A thief who stole more than $470m (£383m) in cryptocurrency when FTX crashed is trying to cash it out while the exchange's founder is on trial.

Sam Bankman-Fried's high profile court case began last week and the former crypto mogul denies fraud.

After laying dormant for nine months, experts say $20m of the stolen stash is being laundered into traditional money every day.

New analysis shows how the mystery thief is trying to hide their tracks.

FTX was once one of the biggest exchange platforms in the world allowing crypto investors to buy, trade and store digital currencies. It went bankrupt on 11 November 2022, with billions of dollars of customer funds missing.

Mr Bankman-Fried is pleading not guilty to misusing customer funds and money laundering while bankruptcy lawyers are trying to locate the missing billions.

On the day FTX collapsed, hundreds of millions of dollars of cryptocurrency controlled by the exchange were stolen by an unidentified thief that is believed to still have control of the funds.

No one knows how the thief (or thieves) was able to get digital keys to FTX crypto wallets but it is thought it was either an insider or a hacker who was able to steal the information.

The criminal moved 9,500 Ethereum coins, then worth $15.5 million, from a wallet belonging to FTX, to a new wallet.

Over the next few hours, hundreds of other cryptoassets were taken from the company's wallets, in transactions eventually totalling $477 million.

According to researchers from Elliptic, a cryptocurrency investigation firm, the thief lost more than $100m in the weeks following the hack as some was frozen or lost in processing fees as they frantically moved the funds around to evade capture.

But by December around $70m was successfully sent to a cryptocurrency mixer – a criminal service used to launder Bitcoin making it difficult to trace.

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Are crypto-currencies the future of money?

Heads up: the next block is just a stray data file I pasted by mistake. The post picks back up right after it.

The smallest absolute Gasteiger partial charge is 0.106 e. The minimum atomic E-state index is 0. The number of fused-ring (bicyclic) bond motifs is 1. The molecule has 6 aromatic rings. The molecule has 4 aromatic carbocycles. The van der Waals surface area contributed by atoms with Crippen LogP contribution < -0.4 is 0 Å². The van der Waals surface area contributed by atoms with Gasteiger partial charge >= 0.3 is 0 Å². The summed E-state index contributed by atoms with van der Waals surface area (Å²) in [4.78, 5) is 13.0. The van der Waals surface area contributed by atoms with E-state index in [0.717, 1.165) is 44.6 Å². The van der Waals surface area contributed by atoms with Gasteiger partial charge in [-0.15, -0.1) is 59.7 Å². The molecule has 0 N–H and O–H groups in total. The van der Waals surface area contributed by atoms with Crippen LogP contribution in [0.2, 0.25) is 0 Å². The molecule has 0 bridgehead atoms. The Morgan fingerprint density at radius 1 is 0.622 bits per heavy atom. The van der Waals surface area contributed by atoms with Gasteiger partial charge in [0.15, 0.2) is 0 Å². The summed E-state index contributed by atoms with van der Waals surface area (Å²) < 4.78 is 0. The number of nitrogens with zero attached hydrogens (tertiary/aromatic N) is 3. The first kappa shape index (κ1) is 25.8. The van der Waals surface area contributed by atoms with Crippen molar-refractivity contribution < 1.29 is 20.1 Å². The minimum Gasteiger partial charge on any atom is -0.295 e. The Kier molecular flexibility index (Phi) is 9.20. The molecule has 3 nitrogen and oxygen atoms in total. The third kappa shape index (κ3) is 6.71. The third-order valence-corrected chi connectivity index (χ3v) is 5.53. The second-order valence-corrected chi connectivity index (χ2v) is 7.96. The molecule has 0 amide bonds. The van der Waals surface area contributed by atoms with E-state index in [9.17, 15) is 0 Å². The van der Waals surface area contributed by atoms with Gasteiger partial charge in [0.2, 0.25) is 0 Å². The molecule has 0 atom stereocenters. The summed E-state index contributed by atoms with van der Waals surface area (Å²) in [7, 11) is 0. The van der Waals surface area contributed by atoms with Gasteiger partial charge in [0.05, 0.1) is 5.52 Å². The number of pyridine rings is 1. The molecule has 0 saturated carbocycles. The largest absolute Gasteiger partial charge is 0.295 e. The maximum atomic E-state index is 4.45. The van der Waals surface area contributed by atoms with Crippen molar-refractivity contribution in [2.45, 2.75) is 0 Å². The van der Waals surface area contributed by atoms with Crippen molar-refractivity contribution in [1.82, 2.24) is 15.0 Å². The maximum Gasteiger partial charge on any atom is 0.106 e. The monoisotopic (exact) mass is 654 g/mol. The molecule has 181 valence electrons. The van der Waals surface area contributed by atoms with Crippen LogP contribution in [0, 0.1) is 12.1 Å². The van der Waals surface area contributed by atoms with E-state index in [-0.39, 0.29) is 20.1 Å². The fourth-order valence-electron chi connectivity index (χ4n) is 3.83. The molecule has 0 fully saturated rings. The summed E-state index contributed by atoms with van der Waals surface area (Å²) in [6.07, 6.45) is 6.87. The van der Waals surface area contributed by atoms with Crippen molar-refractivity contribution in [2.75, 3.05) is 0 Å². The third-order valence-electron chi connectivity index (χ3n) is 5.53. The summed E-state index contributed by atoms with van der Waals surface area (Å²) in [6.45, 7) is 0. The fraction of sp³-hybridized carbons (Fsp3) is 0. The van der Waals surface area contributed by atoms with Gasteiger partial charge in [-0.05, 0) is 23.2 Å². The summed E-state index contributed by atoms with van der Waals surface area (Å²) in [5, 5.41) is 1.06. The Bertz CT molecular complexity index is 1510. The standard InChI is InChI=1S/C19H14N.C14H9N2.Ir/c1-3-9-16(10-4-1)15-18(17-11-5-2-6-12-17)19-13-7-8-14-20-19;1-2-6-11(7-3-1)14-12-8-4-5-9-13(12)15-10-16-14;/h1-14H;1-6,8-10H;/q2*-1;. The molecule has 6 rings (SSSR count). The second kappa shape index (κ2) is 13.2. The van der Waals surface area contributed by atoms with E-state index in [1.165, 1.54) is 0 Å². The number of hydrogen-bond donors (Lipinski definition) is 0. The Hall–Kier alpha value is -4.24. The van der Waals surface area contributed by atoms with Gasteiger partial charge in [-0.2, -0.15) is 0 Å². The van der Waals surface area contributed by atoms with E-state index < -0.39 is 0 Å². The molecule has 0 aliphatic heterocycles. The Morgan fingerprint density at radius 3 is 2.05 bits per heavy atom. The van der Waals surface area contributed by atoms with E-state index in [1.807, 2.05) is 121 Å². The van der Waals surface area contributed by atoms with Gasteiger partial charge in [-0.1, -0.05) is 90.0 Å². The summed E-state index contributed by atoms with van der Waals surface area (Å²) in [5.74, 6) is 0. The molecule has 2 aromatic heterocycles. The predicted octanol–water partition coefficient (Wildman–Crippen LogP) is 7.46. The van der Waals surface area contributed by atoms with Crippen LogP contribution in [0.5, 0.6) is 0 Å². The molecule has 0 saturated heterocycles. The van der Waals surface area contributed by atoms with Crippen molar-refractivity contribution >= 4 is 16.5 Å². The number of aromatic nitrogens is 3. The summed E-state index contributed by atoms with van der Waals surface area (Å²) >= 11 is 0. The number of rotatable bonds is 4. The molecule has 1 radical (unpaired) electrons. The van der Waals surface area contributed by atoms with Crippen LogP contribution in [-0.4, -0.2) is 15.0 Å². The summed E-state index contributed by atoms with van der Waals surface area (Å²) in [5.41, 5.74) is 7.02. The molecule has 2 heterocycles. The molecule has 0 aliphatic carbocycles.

Without using a mixing service to hide the illicit origins of their Bitcoin, criminals risk being caught or having their funds seized by cryptocurrency exchanges.

Cryptocurrency exchanges allow people to exchange coins like Bitcoin and Ethereum for traditional cash.

Although mixers make it difficult to trace Bitcoin, Elliptic was able to follow a small amount of the funds – $4m – that was sent to an exchange.

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The rest of the stolen FTX stash – around $230m dollars – remained untouched until 30 September – the weekend before Mr Bankman-Fried's trial began.

Nearly every day since then chunks worth millions have been sent to a mixer for laundering and then presumably cashing out.

Elliptic have been able to trace $54m of Bitcoin being sent to the Sinbad mixer after which the trail has gone cold for now.

Experts say the activity is strange and goes against the norm for cryptocurrency hackers and thieves.

"Crypto launderers have been known to wait for years to move and cash-out assets once public attention has dissipated – but in this case they have begun to move just as the world's attention is once again directed towards FTX and the events of November 2022," said DR Tom Robinson Elliptic's Co-founder.

Another finding from tracing the funds points to a potential link to Russian cyber crime.

Some of the stolen Bitcoin successfully laundered last year has been traced to a wallet known to be used by Russian-linked criminal groups. Elliptic says this could point to the involvement of a broker or other intermediary with a link to Russia.

BBC iPlayer

BBC Panorama: Downfall of the Crypto King

Panorama explores the breakneck rise and sensational fall of Sam Bankman-Fried, the maths genius who set out to transform the world of crypto but ended up being its biggest loser.

Watch on BBC iPlayer now and on BBC1 at 20:00, Monday 25 September (UK only)

BBC iPlayer

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